May 11-17 is Coeliac Awareness Week and the charity Coeliac UK is challenging the hospitality industry to cater more for those on a gluten-free diet. Chronicle reporter JO HENWOOD talks about her diagnosis as a coeliac, living on a gluten-free diet and the challenges of eating out

BEING told that you are one in a million by a lover is enough to make your heart miss a beat. Being told that you are one in a hundred by a consultant gastroenterologist makes your heart sink.

This was how I felt in 2005 when I was told I had coeliac disease and that I would have to spend the rest of my life eating a gluten-free diet.

I wasn’t even very ill when doctors diagnosed the condition. Symptoms can include abdominal pain, nausea, constipation or diarrhoea, tiredness, headaches and anaemia and many people spend years with debilitating symptoms before correct diagnosis.

I have had low iron levels since I was a teenager and had been told by many a GP to just keep taking the tablets. When I asked a particularly astute doctor at my practice what could be the cause, she suggested an absorption problem and proposed a test for coeliac disease.

A positive test result was followed by a gastroscopy (endoscopy) and the disease was confirmed.

The only treatment for coeliac disease is to eat a gluten-free diet for life and ever since then I have been tucking into the delights of gluten-free bread, pasta, biscuits and crackers and experimenting with how to create light and fluffy sponges and edible pastry with gluten-free flour.

Gluten is not found only in obvious foodstuffs. It is used as a thickener in yoghurts, pre-prepared sauces and seasonings for meats. Food labelling doesn’t always state the gluten content and there is always a risk of cross-contamination.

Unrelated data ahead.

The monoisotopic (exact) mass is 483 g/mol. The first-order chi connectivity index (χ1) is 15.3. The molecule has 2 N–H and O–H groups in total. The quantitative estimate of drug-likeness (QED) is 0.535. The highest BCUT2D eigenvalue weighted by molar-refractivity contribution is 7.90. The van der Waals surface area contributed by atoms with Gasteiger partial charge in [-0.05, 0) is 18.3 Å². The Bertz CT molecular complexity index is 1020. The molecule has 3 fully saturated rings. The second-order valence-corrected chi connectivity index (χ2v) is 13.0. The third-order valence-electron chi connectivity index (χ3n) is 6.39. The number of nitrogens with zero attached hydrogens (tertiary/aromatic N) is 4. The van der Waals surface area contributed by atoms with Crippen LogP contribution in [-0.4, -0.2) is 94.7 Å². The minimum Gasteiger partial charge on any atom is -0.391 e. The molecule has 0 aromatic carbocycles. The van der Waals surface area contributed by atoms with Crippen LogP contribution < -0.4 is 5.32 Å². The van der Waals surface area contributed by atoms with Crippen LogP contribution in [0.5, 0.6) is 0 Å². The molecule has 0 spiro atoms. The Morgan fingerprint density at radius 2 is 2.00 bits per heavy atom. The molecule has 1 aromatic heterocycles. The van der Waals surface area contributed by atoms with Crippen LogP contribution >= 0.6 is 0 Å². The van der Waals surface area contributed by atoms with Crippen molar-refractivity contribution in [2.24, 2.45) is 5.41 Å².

For example, I can eat Nestlé Milky Bar buttons but not Nestlé Milky Bar because they are made in different places. I can eat Tesco own brand cornflakes but Kellogg’s cornflakes are definitely off the menu.

Eating at home is perfectly manageable. As a family, we eat a lot of fresh produce and I can obviously eat rice and potatoes. Eating out, however, is more of a challenge. Seemingly gluten-free items on a menu turn out not to be. Many restaurants coat their chips with flour to create a crispy finish and sauces can have hidden flavourings or seasonings even if they have been thickened with cornflour. Increasingly, restaurants buy in a lot of their meals and the chef is unable to confirm the presence of gluten or not. Some cafés and restaurants are very helpful but things can go wrong.

Recently I explained my condition to a very understanding waitress who assured me that the chef understood coeliac disease. Ten minutes later I was served a duck salad with croutons!

Eating out is the thrust of Coeliac UK’s 2009 awareness week.

Free for Tea focuses on the problems faced by coeliacs and throughout May a number of the 150 National Trust tea shops, cafes and restaurants will lead the way by offering gluten-free options on their menus.

The tea shop and restaurant at Erddig, near Wrexham, offers gluten- free soup and potato and lentil pie and the cooks are working on a number of recipes to tempt coeliacs during the week.

Travelling abroad is not easy. The charity Coeliac UK is helpful in providing translations for almost any country in the world and advice on eating gluten-free when in another country. The reality though is a challenge.

On a recent visit to Paris I had practised in my best A level French the difference between farine du blé (wheatflour) and farine du mais (cornflour) only to be met with an unhelpful Parisian shrug and another meal of steak frites just to be safe. Self-catering is best but not always possible on a city break.

Life as a coeliac can be challenging, but following a gluten-free diet is manageable with care. Improvements in food labelling and guidelines for staff working in the hospitality industry can only make life easier for all of us.

Celebrity chef Phil Vickery has launched a new gluten-free cookery book called Seriously Good to coincide with Coeliac Awareness Week. Copies can be purchased from Coeliac UK on or telephone 0870 4448804.